Kinder Morgan Inc. will buy out Royal Dutch Shell PLC’s interest in their proposed Elba Liquefaction Co. (ELC ) joint venture in Georgia.
Houston-based Kinder Morgan already owns 51% of the ELC joint venture. The firm said it would buy the 49 percent stake that it does not already own in the natural gas joint venture and it raised its dividend.
ELC owns the Elba Liquefaction Project, which is proposed to be constructed and operated at the existing Elba Island LNG Terminal near Savannah, Georgia.
Kinder Morgan expects to invest an additional $630 million in the joint venture as a result of the transaction, bringing its total investment to $2.1 billion. Construction is expected to begin in the fourth quarter, with initial production to begin in late 2017.
Shell still has a 20-year contract subscription to the terminal’s 2.5M metric tons of annual export capacity.
Shell and Kinder Morgan created the joint venture-to export liquefied natural gas from an existing import terminal near Savannah, Ga.-in January 2013. The deal adds to energy-sector efforts to capitalize on North America's newly found abundance of natural gas from shale.
“We are very pleased to purchase Shell’s equity interest in the joint venture and advance the project with Shell’s continued support and subscription to 100 percent of the capacity of our world-class Elba Island terminal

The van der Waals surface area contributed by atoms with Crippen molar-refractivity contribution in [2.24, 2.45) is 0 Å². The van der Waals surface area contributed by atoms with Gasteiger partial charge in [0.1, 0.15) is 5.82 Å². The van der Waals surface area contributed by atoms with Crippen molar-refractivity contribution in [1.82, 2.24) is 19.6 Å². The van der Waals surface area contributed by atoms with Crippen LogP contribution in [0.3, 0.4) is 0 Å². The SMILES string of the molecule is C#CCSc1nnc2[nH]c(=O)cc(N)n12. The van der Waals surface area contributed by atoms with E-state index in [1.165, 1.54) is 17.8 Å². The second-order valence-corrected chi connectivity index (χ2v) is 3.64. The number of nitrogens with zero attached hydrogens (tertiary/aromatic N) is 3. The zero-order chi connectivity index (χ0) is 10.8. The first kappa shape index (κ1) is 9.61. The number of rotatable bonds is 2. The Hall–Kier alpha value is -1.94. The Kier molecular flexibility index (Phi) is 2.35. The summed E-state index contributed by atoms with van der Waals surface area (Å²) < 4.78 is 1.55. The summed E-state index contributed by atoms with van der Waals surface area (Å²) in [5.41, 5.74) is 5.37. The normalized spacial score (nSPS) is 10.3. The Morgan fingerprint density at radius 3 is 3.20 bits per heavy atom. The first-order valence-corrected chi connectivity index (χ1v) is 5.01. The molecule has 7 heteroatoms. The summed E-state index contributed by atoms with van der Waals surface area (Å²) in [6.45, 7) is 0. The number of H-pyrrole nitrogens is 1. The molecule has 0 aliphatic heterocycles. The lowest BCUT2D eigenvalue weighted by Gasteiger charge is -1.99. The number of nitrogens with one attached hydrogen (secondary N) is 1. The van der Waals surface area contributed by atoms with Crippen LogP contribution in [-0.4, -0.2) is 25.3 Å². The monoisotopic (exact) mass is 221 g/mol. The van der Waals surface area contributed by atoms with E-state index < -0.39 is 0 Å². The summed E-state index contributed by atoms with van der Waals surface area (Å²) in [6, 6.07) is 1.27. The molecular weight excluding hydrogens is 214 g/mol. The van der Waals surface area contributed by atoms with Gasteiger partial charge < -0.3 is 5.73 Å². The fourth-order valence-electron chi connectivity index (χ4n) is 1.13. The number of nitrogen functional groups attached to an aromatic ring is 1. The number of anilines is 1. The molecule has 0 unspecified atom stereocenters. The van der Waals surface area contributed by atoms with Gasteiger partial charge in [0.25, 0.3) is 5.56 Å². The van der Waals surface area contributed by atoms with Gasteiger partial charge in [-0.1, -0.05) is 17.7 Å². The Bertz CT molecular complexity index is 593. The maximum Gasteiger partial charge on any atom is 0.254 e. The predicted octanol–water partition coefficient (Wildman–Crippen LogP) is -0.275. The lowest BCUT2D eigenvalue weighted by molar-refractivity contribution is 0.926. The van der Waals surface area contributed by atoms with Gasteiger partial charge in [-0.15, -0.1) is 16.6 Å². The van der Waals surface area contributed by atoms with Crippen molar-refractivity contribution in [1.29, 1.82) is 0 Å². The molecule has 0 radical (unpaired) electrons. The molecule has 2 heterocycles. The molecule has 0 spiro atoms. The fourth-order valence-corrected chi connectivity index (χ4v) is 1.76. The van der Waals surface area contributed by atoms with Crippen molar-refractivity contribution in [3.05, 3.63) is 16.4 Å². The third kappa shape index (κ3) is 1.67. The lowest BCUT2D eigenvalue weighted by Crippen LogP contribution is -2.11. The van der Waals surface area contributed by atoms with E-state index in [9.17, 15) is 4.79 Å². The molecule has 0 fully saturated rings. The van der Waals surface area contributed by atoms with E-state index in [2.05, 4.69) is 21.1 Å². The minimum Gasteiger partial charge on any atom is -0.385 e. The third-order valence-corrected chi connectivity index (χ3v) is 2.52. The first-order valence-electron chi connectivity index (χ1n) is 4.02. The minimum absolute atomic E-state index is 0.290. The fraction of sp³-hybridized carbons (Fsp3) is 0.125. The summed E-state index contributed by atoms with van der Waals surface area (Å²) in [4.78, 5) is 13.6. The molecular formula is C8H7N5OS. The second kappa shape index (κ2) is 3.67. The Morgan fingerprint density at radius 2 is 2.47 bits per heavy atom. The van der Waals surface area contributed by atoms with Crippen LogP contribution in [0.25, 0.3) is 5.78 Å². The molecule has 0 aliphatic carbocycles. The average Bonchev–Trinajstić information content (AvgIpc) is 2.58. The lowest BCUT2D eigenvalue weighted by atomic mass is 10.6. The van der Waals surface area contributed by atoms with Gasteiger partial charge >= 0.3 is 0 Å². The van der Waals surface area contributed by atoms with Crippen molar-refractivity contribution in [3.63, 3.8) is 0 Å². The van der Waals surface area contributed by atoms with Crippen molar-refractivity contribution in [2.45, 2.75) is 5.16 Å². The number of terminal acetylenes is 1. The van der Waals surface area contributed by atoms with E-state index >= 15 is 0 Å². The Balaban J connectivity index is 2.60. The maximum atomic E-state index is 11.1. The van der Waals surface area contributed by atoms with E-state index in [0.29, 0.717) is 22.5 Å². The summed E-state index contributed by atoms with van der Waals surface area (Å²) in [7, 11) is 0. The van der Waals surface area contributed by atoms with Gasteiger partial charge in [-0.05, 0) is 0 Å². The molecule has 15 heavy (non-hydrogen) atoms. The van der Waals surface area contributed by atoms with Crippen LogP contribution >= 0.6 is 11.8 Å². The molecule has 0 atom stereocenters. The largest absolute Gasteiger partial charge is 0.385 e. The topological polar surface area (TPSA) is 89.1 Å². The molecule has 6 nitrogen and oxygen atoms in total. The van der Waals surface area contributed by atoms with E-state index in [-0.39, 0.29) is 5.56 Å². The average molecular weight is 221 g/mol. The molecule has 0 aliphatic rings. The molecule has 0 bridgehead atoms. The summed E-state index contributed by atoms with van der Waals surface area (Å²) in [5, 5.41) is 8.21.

,” said Kinder Morgan East Region Natural Gas Pipelines
President Kimberly S. Watson. “We look forward to this additional investment opportunity that provides attractive returns and that serves a high-credit quality customer in Shell.”
“This is a good opportunity to leverage the proven track record of both companies to deliver an innovative LNG export project in the United States,” said Ton Ten Have, Shell Upstream Americas VP LNG Operations and Growth. “Shell and Kinder Morgan have successful relationships in North America based
on Kinder Morgan ownership with Shell as a customer and we believe this will be a successful model at Elba as well.”
The latest acquisition helps bring Kinder Morgan’s current backlog of expansion and joint-venture investments to $22 billion, compared with $18.3 billion in the first quarter.